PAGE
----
Doug Rudhams retirement is linked with South Africa crisis

May 5, 1960
I am able to disclose to-day the reason behind the retirement from football in this country of 33-years-old Doug Rudham, third of a line of famous South African goalkeepers here – the others were Arthur Riley and Dick Kemp – and one of the finest sportsmen it has been my privilege to know. His decision, linked, as one would expect, with the critical position in South Africa, is one any one of us would have made in similar circumstances.

Rudham told me: “The sequence of events at home has been worrying me. My people are living in Johannesburg and so are my wife’s and I feel it would be better if I were there. There has been a lot of criticism in Britain of South African policy and I don’t like it. Every day when I open papers and read the headlines someone is giving me a knock. An Englishman would feel as I do if things were the other way round. There is no lack of critics of South African policy, yet half the people here don’t know the situation as it exists.”

Never met their like.
Rudham sails for home before the end of the month leaving his partner in a Liverpool printing business, Tony Rowley, of Tranmere, to carry on. His views on Liverpool football fans, on the value of his experience here over the past six seasons and on his severe standards of his own performance are as plain-spoken and fair as his opinion on apartheid.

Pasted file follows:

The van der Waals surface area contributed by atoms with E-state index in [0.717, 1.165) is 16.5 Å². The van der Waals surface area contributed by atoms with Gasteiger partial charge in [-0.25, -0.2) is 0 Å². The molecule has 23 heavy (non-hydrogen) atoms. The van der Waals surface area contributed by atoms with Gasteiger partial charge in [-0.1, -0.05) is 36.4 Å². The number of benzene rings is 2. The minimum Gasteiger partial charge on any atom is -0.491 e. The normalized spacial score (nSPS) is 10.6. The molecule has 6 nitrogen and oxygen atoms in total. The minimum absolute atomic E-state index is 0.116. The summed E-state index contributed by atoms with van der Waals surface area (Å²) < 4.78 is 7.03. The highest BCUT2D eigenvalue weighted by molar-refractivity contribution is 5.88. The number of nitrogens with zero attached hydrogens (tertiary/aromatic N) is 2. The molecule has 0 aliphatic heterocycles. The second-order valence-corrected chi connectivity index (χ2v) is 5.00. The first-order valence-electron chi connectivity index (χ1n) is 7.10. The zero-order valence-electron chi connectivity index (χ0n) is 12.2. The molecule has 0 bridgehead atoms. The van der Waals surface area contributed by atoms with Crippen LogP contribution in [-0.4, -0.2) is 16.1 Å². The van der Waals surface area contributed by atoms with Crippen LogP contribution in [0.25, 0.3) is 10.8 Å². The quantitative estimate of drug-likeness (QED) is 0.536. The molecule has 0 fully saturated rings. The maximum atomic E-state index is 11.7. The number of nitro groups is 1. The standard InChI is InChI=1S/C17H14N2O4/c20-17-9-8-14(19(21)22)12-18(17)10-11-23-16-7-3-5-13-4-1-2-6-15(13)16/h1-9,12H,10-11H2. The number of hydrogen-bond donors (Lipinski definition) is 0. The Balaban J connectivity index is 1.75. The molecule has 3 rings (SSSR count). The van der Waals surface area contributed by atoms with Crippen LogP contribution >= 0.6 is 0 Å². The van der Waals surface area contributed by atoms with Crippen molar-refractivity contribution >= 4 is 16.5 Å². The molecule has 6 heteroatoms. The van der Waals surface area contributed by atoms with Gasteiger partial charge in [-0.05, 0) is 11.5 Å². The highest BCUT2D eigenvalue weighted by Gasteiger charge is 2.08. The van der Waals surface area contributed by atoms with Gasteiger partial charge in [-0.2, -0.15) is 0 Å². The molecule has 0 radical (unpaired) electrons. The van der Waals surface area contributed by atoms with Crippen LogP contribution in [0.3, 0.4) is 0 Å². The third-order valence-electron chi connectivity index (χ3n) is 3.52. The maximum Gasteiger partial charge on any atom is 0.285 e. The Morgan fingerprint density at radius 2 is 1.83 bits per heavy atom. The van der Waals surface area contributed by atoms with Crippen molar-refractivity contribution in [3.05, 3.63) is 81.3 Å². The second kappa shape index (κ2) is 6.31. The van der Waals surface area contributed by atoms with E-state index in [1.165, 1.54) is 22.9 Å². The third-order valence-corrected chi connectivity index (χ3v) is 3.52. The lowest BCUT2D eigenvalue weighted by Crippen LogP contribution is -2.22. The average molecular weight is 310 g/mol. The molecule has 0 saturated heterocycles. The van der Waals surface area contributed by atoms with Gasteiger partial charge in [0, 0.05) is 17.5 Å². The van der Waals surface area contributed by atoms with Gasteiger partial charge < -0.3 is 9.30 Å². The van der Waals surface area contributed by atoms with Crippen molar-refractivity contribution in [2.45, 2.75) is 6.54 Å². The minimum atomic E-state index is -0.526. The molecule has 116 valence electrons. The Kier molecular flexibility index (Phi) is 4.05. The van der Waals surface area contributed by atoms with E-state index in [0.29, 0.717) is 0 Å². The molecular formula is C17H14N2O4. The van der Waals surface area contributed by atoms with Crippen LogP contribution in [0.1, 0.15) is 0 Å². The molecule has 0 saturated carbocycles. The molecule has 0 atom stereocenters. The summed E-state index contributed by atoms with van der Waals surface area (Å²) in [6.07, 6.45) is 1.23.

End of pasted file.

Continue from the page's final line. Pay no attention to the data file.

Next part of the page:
He says: “I shall always be grateful to the wonderful Liverpool people. I have never before met their like. I have learned how loyal and good they are to their clubs. There is not elsewhere in the world the sincerity I’ve found here. Even in business … I wouldn’t have missed my stay here and if I’d gone back home without a penny I should say that it had all been worth while.

“One thing I may have done. I may have taken my job as goalkeeper at Anfield too seriously! I a built that way, I cannot help it. Every time a ball has been put past me I have felt I should have stopped it; that I was letting down the lads in front and that I was letting down those grand sports on the terraces.”

Rudham the most modest, the most gentlemanly of players will be remembered, as were Arthur Riley and Gordon Hodgson, as adornments to British soccer. A pit he must go.
Among his well wishers will be one incapacitated war veteran who would not have seen the Liverpool v Manchester United cup-tie this season if Doug had not heard his plight and promptly sent him a stand ticket free of charge.

That was a characteristic gesture.
(Source: Liverpool Echo: May 5, 1960; via © 2018 Findmypast Newspaper Archive Limited, written by Leslie Edwards.


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